(RxWiki News) Kidney transplants can save the lives of patients with kidney failure. Unfortunately, patients' bodies do not always accept the new organ.
Kidney transplants in Europe appear to be more successful over the long-term than kidney transplants in the United States, according to recent findings.
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While the findings showed that 1-year transplant survival rates were the same on either side of the Atlantic, the 5- and 10-year survival rates were significantly better in Europe. In other words, more kidney transplants were rejected in the U.S. than in Europe.
The study - which was conducted by Dr. Adam Gondos, of the German Cancer Research Center, and colleagues - is the first to show the large gap in kidney transplant survival between the U.S. and Europe.
One explanation for the poorer survival rates in the U.S. may be the cost of anti-rejection drugs. In the U.S., Medicare pays back the cost of anti-rejection drugs for only 3 years. American transplant recipients often have to pay out of pocket for these drugs - which can amount to about $20,000 a year.
In Europe, on the other hand, most health insurance pays back the cost of these drugs for life.
From their study, Dr. Gondos and colleagues found that the kidney transplant survival rate after 1 year was 90 percent in both Europe and the U.S. After 5 years, however, the survival rate was 77 percent in Europe and 71 percent among white Americans.
Hispanic Americans had a 5-year donor kidney survival rate of 73 percent while African Americans had a 5-year survival rate of 62 percent.
After 10 years, the European transplant survival rate was 56 percent, compared to 46 percent among white Americans, 48 percent among Hispanic Americans and 34 percent among African Americans.
These findings showed that kidney transplant rejection may be a particularly big problem among African American patients.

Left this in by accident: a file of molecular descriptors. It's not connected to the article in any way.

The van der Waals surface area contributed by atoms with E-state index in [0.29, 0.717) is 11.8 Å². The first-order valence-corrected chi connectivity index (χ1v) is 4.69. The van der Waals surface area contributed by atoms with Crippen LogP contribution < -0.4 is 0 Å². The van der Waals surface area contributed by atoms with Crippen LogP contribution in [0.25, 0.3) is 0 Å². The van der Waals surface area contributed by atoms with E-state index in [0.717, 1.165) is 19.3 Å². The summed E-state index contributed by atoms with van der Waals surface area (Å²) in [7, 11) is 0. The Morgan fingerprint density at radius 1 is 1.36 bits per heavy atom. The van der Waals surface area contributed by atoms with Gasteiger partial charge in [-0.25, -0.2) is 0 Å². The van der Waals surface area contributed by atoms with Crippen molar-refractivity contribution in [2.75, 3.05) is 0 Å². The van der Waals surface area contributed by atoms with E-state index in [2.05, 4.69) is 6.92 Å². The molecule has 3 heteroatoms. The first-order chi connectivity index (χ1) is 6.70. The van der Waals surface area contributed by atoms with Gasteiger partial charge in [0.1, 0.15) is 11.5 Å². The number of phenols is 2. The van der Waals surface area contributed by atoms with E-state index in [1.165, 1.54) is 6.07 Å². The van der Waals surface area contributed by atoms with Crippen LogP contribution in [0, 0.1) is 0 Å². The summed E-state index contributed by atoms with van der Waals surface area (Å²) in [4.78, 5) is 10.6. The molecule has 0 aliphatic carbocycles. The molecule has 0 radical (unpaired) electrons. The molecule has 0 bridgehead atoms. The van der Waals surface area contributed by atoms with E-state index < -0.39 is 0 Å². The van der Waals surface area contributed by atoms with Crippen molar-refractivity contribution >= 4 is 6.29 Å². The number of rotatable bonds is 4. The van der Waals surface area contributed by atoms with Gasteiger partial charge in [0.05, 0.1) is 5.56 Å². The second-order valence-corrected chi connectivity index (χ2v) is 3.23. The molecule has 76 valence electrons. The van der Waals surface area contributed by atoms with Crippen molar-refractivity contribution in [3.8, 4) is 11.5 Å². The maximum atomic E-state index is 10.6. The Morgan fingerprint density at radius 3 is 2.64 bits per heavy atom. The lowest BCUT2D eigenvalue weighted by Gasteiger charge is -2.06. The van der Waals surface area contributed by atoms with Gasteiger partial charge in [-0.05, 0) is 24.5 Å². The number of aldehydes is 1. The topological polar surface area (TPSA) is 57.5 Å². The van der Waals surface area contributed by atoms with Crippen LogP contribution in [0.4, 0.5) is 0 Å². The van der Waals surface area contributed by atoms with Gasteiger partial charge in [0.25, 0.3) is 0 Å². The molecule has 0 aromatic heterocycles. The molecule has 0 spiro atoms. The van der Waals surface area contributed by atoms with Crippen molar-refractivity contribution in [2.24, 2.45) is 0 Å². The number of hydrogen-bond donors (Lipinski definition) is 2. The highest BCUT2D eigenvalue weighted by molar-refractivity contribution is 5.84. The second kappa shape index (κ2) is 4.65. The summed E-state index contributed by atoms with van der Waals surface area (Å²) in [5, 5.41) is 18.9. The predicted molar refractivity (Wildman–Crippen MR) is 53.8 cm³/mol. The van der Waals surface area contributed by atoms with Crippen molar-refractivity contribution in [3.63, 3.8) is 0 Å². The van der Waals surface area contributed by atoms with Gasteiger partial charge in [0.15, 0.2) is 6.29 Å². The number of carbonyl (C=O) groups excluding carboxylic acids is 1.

The study could not explain the causes of the differences in survival rates between the U.S. and Europe, said Dr. Gondos.
However, the fact that survival rates were similar in the first year but became worse over time may suggest that the differences may be due to post-transplant care and access to anti-rejection drugs, he said.
"It's certainly a thought-provoking study, but I think it's important to remember there are significant differences in the population in Europe versus here in the U.S.," said Laurie Reece, Executive Director of the Texas Transplantation Society.
"Still, it's troubling, and I believe one of the things that should be looked at is the provision of anti-rejection drugs. It's short-sighted of us here for Medicare to cover the cost of a kidney transplant and then not pay for the immunosuppressants after 36 months. If patients lack insurance coverage or the funds to pay for the medications, then they do often lose their transplant and Medicare will then incur the cost of dialysis and possibly another transplant," said Reece, who was not involved in the study.
For their study, the researchers looked at data from 23,500 kidney transplants in Europe and 32,000 kidney transplants in the U.S.
The study was published October 10 in Transplantation, the official journal of the Transplantation Society.